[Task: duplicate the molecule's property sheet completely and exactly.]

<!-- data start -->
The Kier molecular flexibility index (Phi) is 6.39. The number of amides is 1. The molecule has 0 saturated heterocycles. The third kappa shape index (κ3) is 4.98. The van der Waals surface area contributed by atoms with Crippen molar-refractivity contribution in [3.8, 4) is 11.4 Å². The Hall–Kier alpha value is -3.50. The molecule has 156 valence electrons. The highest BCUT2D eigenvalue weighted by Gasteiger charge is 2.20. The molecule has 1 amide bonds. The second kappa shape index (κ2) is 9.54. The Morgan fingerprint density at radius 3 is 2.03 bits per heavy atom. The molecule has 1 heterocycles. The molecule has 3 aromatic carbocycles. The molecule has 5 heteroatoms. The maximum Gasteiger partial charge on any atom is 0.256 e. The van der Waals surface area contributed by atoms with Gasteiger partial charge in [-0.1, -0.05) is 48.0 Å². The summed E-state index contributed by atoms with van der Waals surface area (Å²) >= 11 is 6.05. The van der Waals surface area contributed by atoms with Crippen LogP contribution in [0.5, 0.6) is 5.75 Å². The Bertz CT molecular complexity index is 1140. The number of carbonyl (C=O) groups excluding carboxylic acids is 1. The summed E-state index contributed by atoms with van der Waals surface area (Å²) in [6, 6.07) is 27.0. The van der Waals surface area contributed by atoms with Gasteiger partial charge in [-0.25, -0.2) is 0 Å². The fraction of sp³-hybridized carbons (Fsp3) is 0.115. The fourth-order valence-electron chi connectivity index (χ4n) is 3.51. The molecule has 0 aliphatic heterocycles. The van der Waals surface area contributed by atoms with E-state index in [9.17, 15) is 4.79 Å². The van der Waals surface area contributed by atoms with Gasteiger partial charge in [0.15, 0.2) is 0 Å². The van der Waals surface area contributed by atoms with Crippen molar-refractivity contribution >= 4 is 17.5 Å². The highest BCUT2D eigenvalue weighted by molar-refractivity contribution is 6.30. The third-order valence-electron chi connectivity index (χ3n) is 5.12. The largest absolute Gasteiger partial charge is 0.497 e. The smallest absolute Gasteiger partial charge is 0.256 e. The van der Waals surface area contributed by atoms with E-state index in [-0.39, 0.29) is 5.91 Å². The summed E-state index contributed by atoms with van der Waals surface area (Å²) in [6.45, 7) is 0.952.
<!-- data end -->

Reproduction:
The Kier molecular flexibility index (Phi) is 6.39. The number of amides is 1. The molecule has 0 saturated heterocycles. The third kappa shape index (κ3) is 4.98. The van der Waals surface area contributed by atoms with Crippen molar-refractivity contribution in [3.8, 4) is 11.4 Å². The Hall–Kier alpha value is -3.50. The molecule has 156 valence electrons. The highest BCUT2D eigenvalue weighted by Gasteiger charge is 2.20. The molecule has 1 amide bonds. The second kappa shape index (κ2) is 9.54. The Morgan fingerprint density at radius 3 is 2.03 bits per heavy atom. The molecule has 1 heterocycles. The molecule has 3 aromatic carbocycles. The molecule has 5 heteroatoms. The maximum Gasteiger partial charge on any atom is 0.256 e. The van der Waals surface area contributed by atoms with Gasteiger partial charge in [-0.1, -0.05) is 48.0 Å². The summed E-state index contributed by atoms with van der Waals surface area (Å²) >= 11 is 6.05. The van der Waals surface area contributed by atoms with Crippen LogP contribution in [0.5, 0.6) is 5.75 Å². The Bertz CT molecular complexity index is 1140. The number of carbonyl (C=O) groups excluding carboxylic acids is 1. The summed E-state index contributed by atoms with van der Waals surface area (Å²) in [6, 6.07) is 27.0. The van der Waals surface area contributed by atoms with Gasteiger partial charge in [-0.25, -0.2) is 0 Å². The fraction of sp³-hybridized carbons (Fsp3) is 0.115. The fourth-order valence-electron chi connectivity index (χ4n) is 3.51. The molecule has 0 aliphatic heterocycles. The van der Waals surface area contributed by atoms with E-state index in [9.17, 15) is 4.79 Å². The van der Waals surface area contributed by atoms with Gasteiger partial charge in [0.15, 0.2) is 0 Å². The van der Waals surface area contributed by atoms with Crippen molar-refractivity contribution >= 4 is 17.5 Å². The highest BCUT2D eigenvalue weighted by molar-refractivity contribution is 6.30. The third-order valence-electron chi connectivity index (χ3n) is 5.12. The largest absolute Gasteiger partial charge is 0.497 e. The smallest absolute Gasteiger partial charge is 0.256 e. The van der Waals surface area contributed by atoms with E-state index in [-0.39, 0.29) is 5.91 Å². The summed E-state index contributed by atoms with van der Waals surface area (Å²) in [6.45, 7) is 0.952.